CHEVERLY – The University of Maryland Laurel Regional Hospital received permission on Sept. 20 to convert its current facility into a state-of-the-art structure with far more healthcare services available to residents in the Laurel area.
The new and improved hospital will be known as UM Laurel Medical Center and sit at the corner of Van Dusen and Contee Road. The center is expected to have 20 emergency room treatment bays, 10 adult observation beds, two operating rooms, a pharmacy and laboratory, according to an overview on the University of Maryland Capital Region Health website.
Construction on the new facility is scheduled to begin in winter 2019 and will reach completion in spring 2021.
Laurel Regional Hospital is in the process of transferring inpatient medical/surgical units and inpatient behavioral health services to UM Prince George’s Hospital Center, per a University of Maryland Capital Region Health press release.
Existing chronic care and inpatient rehabilitation units have already been relocated to the Prince George’s Center.
The center will still provide emergency services, but will begin to shift its focus into more expansive offerings for local residents, said Laurel Regional Hospital Interim President Dr. Trudy Hall.
“It’s really changing the focus of that community to more preventative (care) and wellness management,” Hall said. “If you do need us for an emergency problem we’re still there, but we’re reconfiguring that level of care delivery and health wellness and maintenance to that community.”
This change in approach can be at least partially attributed to some nearby competition, as Washington Adventist Hospital in Takoma Park has designs for constructing a new facility as well in the next couple of years. Adventist HealthCare White Oak Medical Center is on track to open in summer 2019.
“The elephant in the room is Washington Adventist is building a brand new hospital, over 200-bed hospital less than seven miles away from us,” Hall said. “Part of that is really looking at the changing landscape of the care that’s being provided…The reality is looking at how we can continue to provide a certain level of care.”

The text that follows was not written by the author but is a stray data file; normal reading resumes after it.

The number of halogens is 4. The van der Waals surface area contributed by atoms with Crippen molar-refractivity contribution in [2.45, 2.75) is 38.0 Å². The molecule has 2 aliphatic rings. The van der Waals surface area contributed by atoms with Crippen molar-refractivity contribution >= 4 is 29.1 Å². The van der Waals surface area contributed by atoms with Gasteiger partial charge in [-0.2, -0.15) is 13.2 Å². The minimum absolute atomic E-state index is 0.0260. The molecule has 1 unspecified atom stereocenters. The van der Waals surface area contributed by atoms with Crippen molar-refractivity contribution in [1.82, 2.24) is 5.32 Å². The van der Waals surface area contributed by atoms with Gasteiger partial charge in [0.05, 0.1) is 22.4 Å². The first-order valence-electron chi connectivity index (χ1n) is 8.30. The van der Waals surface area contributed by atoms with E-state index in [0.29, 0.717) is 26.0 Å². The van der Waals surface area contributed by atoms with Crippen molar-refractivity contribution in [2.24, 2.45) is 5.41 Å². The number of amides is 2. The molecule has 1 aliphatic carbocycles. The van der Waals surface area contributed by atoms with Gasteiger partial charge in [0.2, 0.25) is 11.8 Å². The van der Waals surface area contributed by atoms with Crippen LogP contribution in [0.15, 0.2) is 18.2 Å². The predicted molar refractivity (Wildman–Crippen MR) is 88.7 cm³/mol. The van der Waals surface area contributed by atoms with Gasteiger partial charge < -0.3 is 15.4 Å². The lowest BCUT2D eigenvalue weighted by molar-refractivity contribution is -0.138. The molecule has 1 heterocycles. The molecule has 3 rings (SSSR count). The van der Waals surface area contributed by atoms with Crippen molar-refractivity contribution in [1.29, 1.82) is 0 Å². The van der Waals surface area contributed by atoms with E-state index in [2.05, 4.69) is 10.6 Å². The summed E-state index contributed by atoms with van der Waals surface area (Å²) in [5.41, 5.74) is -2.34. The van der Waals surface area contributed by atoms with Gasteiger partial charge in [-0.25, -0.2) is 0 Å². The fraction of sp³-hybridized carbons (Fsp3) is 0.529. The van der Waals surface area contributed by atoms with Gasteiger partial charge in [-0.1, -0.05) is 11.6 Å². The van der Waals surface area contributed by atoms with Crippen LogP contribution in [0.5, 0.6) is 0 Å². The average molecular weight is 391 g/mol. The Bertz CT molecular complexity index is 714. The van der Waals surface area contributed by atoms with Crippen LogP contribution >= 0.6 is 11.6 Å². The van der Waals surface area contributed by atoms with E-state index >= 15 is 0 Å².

The approval granted by the Maryland Health Care Commission marks the final step in a planning and development process that began over two years ago in July 2016. Local leaders and hospital representatives created a Strategic Planning Work Group to approach the topic of healthcare in Laurel, chaired by Laurel Mayor Craig Moe and University of Maryland Medical System Chief Medical Officer Stephen Bartlett.
The group included an executive committee featuring county and city council members along with state health officials, plus separate committees chaired by government leaders and UMD medical department heads.
The collection of stakeholders came together to submit a report to the University of Maryland Board of Directors, which then put the chain of events in motion. Moe credited the residents for their participation in the approval stage as far as making sure the plan had local support.
“It was a long process, but as I tell everybody, the community in particular really came (out),” Moe said. “The Greater Laurel Beltsville area really came out in force and sent a signal to the university.”
Laurel Regional Hospital officials then submitted a Request for Certificate of Need Exemption in April to illustrate the plans to update the hospital, which included offering services such as 24/7 emergency care, short-stay overnight care and outpatient surgery, according to the press release. Some of these approved services will be available at the current facility until the new center is ready for operation.
The design for the facility will make better use of the more than 40-acre property, utilizing the space to offer care to residents that have not been available before.
“Most important what’s gonna happen there is it’s gonna be a medical campus,” Moe said. “The rest of that area…people will be able to see other services that will be provided there.”